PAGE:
I’ve a weakness for Irish writers many of whom seem to specialise in spare, almost terse yet elegant prose from which the occasional lyrical gem shines out. Colm Tóibín, John McGahern and William Trevor – whose The Story of Lucy Gault is one of the saddest books I’ve ever read – are amongst my favourite writers. Their work is often infused with melancholy. Hardly surprising given the sadness of much of their country’s history and it’s that past that throws a dark shadow in Johanna Lane’s first novel, the story of a family no longer able to maintain their nineteenth century Donegal estate.
Black Lake opens with an almost dreamlike chapter: the mother has taken her daughter from her boarding school, installed them both in the ballroom of the old house and locked the door. Their meals are left outside, the mother gives her daughter lessons and the father does nothing for what seems like months until, finally, the door is removed. In the ensuing chapters, Lane gently unfolds the events that have led to this unhappy state of affairs. John and Marianne met at university. Marianne the party girl and John the conservative, naive observer, always on the edge of things – they made an unlikely pair. Marianne’s ambivalence to Dulough, its grandeur and isolation a shock when John first revealed it to her, has turned to love for its beautiful gardens set against their mountain backdrop. John has carried the burden of Dulough’s declining finances for most of his adult life and has taken the only path open to him moving his family out as part of a deal with the government to open their home to the public. The move from the big house to a cottage on the estate unsettles the family, ultimately with tragic consequences.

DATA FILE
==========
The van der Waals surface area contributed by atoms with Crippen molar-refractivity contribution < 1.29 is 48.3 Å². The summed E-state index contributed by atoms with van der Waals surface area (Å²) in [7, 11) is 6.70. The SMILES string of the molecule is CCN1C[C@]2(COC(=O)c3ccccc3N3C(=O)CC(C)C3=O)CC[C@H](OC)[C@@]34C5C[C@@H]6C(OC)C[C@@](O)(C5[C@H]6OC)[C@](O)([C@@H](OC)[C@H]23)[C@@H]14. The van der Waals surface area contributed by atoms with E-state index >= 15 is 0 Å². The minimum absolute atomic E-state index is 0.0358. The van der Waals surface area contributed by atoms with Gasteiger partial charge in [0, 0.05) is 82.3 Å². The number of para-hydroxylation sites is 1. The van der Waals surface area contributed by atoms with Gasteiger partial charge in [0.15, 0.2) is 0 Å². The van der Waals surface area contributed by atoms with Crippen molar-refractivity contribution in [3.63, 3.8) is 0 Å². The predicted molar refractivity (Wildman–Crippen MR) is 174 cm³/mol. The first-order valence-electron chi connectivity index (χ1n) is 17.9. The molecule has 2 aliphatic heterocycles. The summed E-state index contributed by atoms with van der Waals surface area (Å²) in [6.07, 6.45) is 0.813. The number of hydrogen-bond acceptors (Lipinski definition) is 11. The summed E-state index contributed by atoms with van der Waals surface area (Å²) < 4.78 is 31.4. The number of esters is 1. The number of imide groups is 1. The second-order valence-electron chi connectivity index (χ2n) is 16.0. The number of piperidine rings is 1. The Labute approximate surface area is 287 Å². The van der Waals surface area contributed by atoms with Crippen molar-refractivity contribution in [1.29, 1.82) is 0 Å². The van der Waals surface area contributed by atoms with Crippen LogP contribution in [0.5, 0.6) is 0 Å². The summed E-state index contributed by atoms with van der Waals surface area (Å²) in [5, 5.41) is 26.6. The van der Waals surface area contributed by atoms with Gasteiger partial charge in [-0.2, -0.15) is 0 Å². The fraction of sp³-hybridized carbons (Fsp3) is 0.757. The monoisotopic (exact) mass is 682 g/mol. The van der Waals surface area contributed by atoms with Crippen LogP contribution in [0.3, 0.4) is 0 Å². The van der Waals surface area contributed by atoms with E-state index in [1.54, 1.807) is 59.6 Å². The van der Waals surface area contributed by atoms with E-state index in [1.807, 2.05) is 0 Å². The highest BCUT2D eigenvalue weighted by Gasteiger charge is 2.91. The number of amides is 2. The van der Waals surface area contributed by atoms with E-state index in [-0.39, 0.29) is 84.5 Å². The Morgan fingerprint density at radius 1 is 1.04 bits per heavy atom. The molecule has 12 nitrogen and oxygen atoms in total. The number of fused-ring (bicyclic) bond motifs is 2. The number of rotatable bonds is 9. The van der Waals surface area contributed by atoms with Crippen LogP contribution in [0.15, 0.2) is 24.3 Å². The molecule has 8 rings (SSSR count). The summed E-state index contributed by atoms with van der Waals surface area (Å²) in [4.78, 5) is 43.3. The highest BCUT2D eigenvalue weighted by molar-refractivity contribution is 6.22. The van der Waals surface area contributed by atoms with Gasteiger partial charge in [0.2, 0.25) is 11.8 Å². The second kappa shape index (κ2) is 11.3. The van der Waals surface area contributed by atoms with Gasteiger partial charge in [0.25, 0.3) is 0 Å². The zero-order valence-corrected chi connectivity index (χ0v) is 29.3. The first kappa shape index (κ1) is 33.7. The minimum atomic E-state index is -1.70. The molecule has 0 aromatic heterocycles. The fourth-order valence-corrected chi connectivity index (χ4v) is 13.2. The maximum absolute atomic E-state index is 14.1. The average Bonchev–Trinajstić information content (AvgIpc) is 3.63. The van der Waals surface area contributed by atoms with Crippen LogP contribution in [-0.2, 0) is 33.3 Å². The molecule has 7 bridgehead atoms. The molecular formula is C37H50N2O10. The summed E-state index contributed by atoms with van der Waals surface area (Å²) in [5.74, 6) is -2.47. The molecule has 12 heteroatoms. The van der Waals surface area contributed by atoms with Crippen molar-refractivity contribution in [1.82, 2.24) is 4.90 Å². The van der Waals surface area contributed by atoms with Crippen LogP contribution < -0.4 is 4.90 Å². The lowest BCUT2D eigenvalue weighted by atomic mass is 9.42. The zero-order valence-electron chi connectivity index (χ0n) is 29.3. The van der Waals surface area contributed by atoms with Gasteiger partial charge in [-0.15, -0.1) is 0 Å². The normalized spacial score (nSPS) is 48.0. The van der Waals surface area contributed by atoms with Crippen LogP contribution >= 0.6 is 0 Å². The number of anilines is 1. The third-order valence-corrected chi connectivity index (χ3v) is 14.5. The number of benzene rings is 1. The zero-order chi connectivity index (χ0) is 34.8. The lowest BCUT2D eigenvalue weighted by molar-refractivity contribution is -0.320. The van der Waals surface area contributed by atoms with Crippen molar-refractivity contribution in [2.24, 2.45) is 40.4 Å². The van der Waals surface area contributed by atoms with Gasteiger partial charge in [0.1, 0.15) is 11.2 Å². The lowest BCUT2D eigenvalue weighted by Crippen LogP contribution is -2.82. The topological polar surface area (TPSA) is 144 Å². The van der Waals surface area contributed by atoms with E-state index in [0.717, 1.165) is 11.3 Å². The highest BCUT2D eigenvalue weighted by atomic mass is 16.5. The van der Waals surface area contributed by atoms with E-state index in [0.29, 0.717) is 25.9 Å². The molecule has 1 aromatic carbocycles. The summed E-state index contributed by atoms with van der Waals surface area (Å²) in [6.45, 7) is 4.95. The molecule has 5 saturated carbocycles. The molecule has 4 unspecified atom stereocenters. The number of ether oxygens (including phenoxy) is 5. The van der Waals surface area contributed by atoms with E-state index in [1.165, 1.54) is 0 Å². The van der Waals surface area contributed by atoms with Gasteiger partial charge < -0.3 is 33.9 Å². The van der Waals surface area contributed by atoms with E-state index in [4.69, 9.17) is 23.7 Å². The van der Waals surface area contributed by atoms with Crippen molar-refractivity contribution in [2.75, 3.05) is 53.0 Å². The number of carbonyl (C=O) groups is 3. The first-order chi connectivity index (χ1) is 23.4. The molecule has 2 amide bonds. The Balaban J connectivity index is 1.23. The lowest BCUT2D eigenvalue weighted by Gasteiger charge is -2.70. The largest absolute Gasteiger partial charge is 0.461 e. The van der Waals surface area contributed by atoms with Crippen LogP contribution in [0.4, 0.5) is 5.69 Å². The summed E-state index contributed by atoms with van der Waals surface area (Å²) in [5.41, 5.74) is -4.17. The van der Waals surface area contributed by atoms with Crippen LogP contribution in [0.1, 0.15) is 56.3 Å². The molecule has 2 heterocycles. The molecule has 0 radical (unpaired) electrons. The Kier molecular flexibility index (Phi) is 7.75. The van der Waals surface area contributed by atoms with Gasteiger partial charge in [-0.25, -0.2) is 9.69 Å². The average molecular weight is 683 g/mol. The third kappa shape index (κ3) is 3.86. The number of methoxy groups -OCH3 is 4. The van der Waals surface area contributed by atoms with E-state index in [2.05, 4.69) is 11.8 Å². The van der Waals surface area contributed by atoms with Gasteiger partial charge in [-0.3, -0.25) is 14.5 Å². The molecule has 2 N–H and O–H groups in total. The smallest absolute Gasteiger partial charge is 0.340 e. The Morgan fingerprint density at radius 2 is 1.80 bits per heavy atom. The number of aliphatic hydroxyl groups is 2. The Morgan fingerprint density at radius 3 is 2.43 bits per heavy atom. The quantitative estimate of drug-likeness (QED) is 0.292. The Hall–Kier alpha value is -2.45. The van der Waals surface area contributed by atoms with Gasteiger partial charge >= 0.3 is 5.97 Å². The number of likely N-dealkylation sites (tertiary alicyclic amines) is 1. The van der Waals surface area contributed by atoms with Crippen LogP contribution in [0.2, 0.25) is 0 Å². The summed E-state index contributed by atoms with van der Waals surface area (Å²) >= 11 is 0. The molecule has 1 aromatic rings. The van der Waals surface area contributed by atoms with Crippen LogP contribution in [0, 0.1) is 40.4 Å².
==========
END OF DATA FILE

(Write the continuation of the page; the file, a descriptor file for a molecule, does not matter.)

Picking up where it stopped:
At first, Lane alternates her narrative between John and eight-year-old Philip who tries to find ways to accept the sudden turn of events. John is kind but otherworldly – at times a little exasperating in his ineptness. So bowed down is he with the responsibilities of Dulough that he fails to see the effect of his actions on both his family and the Connollys, the housekeeper and gardener closer to him than he was to his own parents. History is everywhere in this novel from the evictions when the estate was established – still a scarcely healed scar on the village – to John’s decision to embroider Dulough’s past in a lie which offends the people he holds most dear. Lane expertly catches a sense of place and the powerful attachment where we live can evoke. It’s a tragic story, quietly told and all the more effective for that.